This week a group of us from the Centre for Biodiversity and Biosecurity had the pleasure of attending a writing retreat at the fabulous Aio Wira Retreat Centre in the Waitakere Ranges. A writing retreat is a great way to get away from the office and specifically concentrate on writing, enhanced by the pressure of others madly writing around you. Here are a few things you can do to boost productivity before, during and after a writing retreat.
- Plan, plan, plan
Work out what project you want to work on and plan your time so you can hit the ground running when you arrive. In our line of work, a writing retreat might include data analysis, reading papers, designing experiments, preparing figures and of course, writing about it all. It can be a good idea to plan a few different tasks so if you get stuck on one, you can still make goood use of your time by getting on with another. That said, prioritising the most important tasks is still important. Perhaps discussing your plans with a colleague or supervisor will keep you accountable.
- Gather everything you need
If a writing retreat is about progressing your work, it’s important you have everything you need to do that. Before arriving, make sure your data are in the right format, you have the references you need and you have your work plan. Bring your computer and charger or pen and paper if that works better for you. Perhaps gathering thoughts is the most important thing to do in preparation for a productive time.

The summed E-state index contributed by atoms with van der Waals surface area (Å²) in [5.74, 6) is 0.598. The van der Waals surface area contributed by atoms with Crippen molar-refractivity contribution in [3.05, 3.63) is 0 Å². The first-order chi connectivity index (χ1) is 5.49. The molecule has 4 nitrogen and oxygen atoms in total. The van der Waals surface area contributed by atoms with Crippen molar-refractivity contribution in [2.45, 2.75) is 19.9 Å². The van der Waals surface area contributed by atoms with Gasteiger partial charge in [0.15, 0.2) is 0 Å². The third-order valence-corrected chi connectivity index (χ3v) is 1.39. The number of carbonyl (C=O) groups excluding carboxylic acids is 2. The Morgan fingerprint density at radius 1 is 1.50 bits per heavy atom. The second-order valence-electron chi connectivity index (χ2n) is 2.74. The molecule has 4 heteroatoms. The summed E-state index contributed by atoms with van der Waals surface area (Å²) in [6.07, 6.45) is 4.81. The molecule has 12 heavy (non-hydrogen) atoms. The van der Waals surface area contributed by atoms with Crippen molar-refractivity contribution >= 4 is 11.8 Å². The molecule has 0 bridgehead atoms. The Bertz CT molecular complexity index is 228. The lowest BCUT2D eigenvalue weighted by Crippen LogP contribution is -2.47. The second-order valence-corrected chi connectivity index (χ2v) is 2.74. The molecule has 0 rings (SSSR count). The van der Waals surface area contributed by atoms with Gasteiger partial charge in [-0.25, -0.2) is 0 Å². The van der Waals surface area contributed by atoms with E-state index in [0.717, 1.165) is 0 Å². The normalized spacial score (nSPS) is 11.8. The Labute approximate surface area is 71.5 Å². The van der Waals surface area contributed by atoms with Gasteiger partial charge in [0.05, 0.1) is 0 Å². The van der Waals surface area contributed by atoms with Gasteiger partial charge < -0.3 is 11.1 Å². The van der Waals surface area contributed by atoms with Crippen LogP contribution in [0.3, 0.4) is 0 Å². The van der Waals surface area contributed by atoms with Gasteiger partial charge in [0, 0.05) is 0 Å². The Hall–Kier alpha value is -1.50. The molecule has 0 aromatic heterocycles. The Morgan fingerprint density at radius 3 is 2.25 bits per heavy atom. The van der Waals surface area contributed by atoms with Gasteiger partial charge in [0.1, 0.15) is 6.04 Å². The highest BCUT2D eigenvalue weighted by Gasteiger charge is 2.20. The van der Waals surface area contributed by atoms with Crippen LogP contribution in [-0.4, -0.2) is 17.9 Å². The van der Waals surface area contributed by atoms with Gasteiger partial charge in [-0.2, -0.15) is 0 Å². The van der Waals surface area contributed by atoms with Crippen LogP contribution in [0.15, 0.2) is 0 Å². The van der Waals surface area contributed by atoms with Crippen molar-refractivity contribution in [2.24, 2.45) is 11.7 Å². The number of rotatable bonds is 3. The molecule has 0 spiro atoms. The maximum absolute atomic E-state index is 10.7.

- Comfortable gear
On a winter retreat, being warm and comfy is a must so wear your warmest, most comfortable clothes.
- Don’t forget down-time
Having time away from the computer is just as important as time at the keyboard. There are some wonderful walks in the Waitakere Ranges so walking shoes are a must out here. It’s pretty muddy at this time of year so cleaning shoes and sticking to tracks is essential to avoid spreading kauri dieback but getting out in the bush or on the beach is a great way to prepare for the day or take a break from it all.
- A writing retreat doesn’t have to be away from the office
Continuing momentum is easy with virtual writing retreats. Try Shut up and Write Tuesdays for an online community and some great writing tips.
Other useful resources
Stephen Heard’s The Scientist’s Guide to Writing is a great read for postgraduate students and early career researchers across many fields. It is a comprehensive guide to the structure, content and style of scientific writing. My only criticism is that there was very little said about writing abstracts.
Duke Graduate School Scientific Writing Resource has writing lessons and exercises to improve writing.
For the academics of writing, the University of Auckland’s writing website has a blog, projects and events.
Dr Cate Macinnis-Ng is a Senior Lecturer and Rutherford Discovery Fellow, School of Biological Sciences, University of Auckland. She is a plant ecophysiologist and ecohydrologist working on plant-climate interactions.